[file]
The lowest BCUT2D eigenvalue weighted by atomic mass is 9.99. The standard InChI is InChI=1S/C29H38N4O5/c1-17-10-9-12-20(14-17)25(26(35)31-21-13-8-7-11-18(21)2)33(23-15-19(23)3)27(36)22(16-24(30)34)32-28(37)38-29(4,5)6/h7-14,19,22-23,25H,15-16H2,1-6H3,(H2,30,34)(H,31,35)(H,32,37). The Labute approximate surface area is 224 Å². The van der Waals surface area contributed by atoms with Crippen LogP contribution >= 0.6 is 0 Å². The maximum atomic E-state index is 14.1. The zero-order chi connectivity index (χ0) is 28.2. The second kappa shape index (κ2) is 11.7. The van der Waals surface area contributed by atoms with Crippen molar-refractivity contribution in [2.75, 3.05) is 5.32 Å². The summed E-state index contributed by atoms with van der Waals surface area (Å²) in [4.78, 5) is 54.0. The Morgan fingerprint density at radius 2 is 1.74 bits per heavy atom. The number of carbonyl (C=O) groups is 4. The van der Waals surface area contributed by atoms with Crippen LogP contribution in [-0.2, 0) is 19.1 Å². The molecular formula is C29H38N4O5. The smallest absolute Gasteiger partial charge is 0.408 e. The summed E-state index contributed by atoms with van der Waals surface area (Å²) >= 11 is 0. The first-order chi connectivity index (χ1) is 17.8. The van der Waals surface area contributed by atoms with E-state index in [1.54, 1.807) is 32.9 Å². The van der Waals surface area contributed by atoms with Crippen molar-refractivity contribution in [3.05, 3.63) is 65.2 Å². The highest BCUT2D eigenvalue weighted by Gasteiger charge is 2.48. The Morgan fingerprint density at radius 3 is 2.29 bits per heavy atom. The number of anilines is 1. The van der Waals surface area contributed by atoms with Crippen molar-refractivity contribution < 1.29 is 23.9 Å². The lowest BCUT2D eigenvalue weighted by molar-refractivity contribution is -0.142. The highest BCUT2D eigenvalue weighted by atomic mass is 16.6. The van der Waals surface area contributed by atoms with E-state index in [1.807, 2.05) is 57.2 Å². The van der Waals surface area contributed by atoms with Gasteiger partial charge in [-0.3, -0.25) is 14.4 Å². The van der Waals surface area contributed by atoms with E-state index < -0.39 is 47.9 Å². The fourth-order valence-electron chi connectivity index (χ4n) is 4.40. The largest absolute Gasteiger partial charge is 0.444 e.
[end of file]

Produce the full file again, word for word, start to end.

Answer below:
The lowest BCUT2D eigenvalue weighted by atomic mass is 9.99. The standard InChI is InChI=1S/C29H38N4O5/c1-17-10-9-12-20(14-17)25(26(35)31-21-13-8-7-11-18(21)2)33(23-15-19(23)3)27(36)22(16-24(30)34)32-28(37)38-29(4,5)6/h7-14,19,22-23,25H,15-16H2,1-6H3,(H2,30,34)(H,31,35)(H,32,37). The Labute approximate surface area is 224 Å². The van der Waals surface area contributed by atoms with Crippen LogP contribution >= 0.6 is 0 Å². The maximum atomic E-state index is 14.1. The zero-order chi connectivity index (χ0) is 28.2. The second kappa shape index (κ2) is 11.7. The van der Waals surface area contributed by atoms with Crippen molar-refractivity contribution in [2.75, 3.05) is 5.32 Å². The summed E-state index contributed by atoms with van der Waals surface area (Å²) in [4.78, 5) is 54.0. The Morgan fingerprint density at radius 2 is 1.74 bits per heavy atom. The number of carbonyl (C=O) groups is 4. The van der Waals surface area contributed by atoms with Crippen LogP contribution in [-0.2, 0) is 19.1 Å². The molecular formula is C29H38N4O5. The smallest absolute Gasteiger partial charge is 0.408 e. The summed E-state index contributed by atoms with van der Waals surface area (Å²) >= 11 is 0. The first-order chi connectivity index (χ1) is 17.8. The van der Waals surface area contributed by atoms with E-state index in [1.54, 1.807) is 32.9 Å². The van der Waals surface area contributed by atoms with Crippen molar-refractivity contribution in [3.05, 3.63) is 65.2 Å². The highest BCUT2D eigenvalue weighted by Gasteiger charge is 2.48. The Morgan fingerprint density at radius 3 is 2.29 bits per heavy atom. The number of anilines is 1. The van der Waals surface area contributed by atoms with Crippen molar-refractivity contribution < 1.29 is 23.9 Å². The lowest BCUT2D eigenvalue weighted by molar-refractivity contribution is -0.142. The highest BCUT2D eigenvalue weighted by atomic mass is 16.6. The van der Waals surface area contributed by atoms with E-state index in [1.807, 2.05) is 57.2 Å². The van der Waals surface area contributed by atoms with Gasteiger partial charge in [-0.3, -0.25) is 14.4 Å². The van der Waals surface area contributed by atoms with E-state index < -0.39 is 47.9 Å². The fourth-order valence-electron chi connectivity index (χ4n) is 4.40. The largest absolute Gasteiger partial charge is 0.444 e.